Japan is renaming its air force as threats from above become more ‘complex’
Stars and Stripes October 11, 2023
YOKOTA AIR BASE, Japan — The Japan Air Self-Defense Force is adding to its name as potential threats from space become “more diverse, complex and advanced,” the nation’s defense minister said Tuesday at this airlift hub in western Tokyo.
The change to Air and Space Self-Defense Force is scheduled for fiscal year 2027, according to a document posted on the Defense Ministry website.
Clad in a green bomber jacket, newly appointed Defense Minister Minoru Kihara told around 100 Japanese airmen at Air Defense Command headquarters at Yokota that the threats they face have become more complicated amid advances in aircraft and missile technology.
“Today, it is extremely important for our country to respond to threats from the air,” he told reporters at the headquarters. “With the advent of ballistic missiles, cruise missiles, manned and unmanned aircraft and hypersonic missiles, the threats to our country from the air are becoming more diverse, complex and advanced.”
Japan’s air force frequently scrambles its fighters to meet Chinese and Russian aircraft approaching Japanese air space; it also tracks North Korean missile tests over the Sea of Japan, also known as the East Sea, including high-arching ballistic missiles that enter space.
Kihara recently returned from Washington, where he met with Defense Secretary Lloyd Austin on Oct. 4 and discussed Japan’s plans to accelerate the acquisition of hundreds of Tomahawk missiles.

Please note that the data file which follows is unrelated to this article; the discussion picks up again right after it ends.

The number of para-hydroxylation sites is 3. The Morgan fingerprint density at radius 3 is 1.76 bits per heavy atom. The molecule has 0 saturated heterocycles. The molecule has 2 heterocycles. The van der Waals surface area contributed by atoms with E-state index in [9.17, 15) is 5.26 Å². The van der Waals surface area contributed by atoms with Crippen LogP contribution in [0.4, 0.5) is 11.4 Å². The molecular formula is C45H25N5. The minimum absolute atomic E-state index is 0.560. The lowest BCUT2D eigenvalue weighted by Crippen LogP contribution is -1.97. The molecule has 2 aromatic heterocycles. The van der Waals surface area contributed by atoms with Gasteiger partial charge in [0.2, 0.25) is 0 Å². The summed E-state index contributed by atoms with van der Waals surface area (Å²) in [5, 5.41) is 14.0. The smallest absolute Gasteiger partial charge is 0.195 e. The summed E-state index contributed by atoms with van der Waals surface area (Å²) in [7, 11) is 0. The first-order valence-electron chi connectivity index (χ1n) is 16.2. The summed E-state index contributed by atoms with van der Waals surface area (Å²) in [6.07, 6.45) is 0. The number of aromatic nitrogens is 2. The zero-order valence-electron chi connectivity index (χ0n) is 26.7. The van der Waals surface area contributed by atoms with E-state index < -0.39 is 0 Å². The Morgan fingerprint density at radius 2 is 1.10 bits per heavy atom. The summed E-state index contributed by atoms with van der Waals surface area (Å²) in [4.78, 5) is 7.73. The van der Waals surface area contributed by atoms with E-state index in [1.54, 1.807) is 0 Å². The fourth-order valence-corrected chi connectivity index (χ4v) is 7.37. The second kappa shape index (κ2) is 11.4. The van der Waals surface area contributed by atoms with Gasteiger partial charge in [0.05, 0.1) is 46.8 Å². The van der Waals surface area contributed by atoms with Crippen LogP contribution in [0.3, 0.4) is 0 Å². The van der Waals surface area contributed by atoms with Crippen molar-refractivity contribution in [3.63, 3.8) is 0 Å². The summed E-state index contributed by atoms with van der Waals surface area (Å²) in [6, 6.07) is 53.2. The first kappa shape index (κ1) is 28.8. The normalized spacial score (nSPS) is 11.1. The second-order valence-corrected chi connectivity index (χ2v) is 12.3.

Japan approved a $51.4 billion defense budget this fiscal year, which started in April, and plans to buy 400 Tomahawks from the United States to develop counterstrike capabilities between fiscal years 2025 and 2027.
At Yokota, the headquarters of U.S. Forces Japan, Kihara saw Japanese and American airmen working closely together, he told reporters.
To deal with threats from the air, the defense force needs to improve information gathering, communication and use of space, Kihara said.
“Taking these points into account, the name (of Japan’s air force) will be changed to Air and Space Self-Defense Force,” he said.
The Air Self-Defense Force established a Space Operations Group last year at Fuchu Air Base, about five miles southeast of Yokota.
The U.S. Space Force is expanding its presence in Japan and may establish a headquarters at Yokota, Gen. Chance Saltzman, chief of space operations, told reporters in Tokyo on Sept. 25.
Securing the use of space is a vital issue for national defense, Kihara said Tuesday.
“We will build satellite constellations with the aim of acquiring target detection and tracking capabilities, conduct technology demonstrations aimed at improving our ability to deal with detection and tracking of hypersonic glide weapons and strengthen our space domain awareness capabilities to understand the movements of debris and untrustworthy satellites while strengthening cooperation with the United States,” he said.